Hamilton artist Jeremy Shirley's bold and colourful artworks will grace more of Hamilton's bus shelters.
Jeremy began the first of 14 murals around the city last week. These follow on from the 12 he created last year. So positive was the public's response to the murals that Tagbusters team leader Charles Flanagan commissioned Jeremy to produce more of what Jeremy terms "contemporary urban art".
The murals were originally a proactive anti-graffiti initiative but Charles says that concept now extends further, to city beautification and vibrancy. "That factor is equal to the ant-graffiti solution in my mind."
Jeremy sources design ideas from many sources, often looking to the local landscape or demographic of an area when considering what form the art will take. For example, he may incorporate some Polynesian-inspired hibiscus in an area where the population demographic reflects an abundance of Polynesian families.
He said some of his designs resonated with particular groups of people. He said older people often recognised the cubist Picasso-inspired mural near the hospital as they had visited the Louvre in Paris. "Younger people may not understand it but it gets them thinking," he said.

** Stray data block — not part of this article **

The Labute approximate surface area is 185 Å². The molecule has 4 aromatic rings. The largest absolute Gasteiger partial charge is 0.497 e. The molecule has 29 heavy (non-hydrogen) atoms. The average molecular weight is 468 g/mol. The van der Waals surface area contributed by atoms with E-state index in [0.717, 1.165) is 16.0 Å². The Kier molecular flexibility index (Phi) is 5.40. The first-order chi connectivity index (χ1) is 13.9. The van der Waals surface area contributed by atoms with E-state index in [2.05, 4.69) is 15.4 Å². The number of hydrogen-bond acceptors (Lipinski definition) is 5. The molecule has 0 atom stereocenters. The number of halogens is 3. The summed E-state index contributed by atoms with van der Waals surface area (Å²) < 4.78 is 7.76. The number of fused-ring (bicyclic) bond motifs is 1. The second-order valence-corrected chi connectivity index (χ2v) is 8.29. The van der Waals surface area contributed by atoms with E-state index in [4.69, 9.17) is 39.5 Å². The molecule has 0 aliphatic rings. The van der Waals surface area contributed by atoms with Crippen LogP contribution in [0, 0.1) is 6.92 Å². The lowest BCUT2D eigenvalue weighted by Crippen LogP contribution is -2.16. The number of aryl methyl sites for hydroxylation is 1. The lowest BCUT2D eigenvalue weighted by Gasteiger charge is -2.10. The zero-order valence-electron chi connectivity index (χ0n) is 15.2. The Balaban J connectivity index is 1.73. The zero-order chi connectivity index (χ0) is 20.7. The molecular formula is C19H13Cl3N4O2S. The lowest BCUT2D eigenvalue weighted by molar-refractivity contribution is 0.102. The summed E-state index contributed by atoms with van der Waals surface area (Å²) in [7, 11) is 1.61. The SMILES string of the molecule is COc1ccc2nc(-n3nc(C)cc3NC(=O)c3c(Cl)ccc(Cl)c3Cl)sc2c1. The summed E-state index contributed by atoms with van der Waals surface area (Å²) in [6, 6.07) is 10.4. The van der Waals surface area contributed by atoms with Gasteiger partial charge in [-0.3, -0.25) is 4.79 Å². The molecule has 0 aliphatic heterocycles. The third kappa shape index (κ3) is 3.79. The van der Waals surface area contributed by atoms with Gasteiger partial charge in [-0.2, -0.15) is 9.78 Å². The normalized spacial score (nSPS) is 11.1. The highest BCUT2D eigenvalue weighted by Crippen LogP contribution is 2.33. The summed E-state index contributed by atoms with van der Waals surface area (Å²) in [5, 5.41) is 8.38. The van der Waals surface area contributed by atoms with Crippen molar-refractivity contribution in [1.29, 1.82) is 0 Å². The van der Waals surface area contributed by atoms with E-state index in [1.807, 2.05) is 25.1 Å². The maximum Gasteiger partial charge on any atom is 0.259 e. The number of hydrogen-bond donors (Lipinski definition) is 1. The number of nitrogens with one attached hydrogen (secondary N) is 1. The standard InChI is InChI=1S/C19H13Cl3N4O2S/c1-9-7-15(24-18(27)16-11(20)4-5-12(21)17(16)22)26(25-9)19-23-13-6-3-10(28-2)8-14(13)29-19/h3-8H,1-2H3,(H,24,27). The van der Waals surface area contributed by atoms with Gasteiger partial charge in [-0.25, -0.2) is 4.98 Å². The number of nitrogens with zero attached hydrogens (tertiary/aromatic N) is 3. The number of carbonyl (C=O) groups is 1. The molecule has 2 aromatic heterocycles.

Getting people to think about the art is what Jeremy aims for. He steers clear from "designated, obvious meanings" so as to deter would-be taggers who may take a dislike to a clear reference. Instead he aims to inspire thought and respect for the work.
"It's about introducing different ideas of what art is and what a great canvas I get to work on," he said.
While it's early days yet, Charles said he would be looking at other funding avenues for more of Jeremy's creations other than council. Regardless of who funds the work, Charles is adamant that Hamilton will "definitely" see more of Jeremy's art.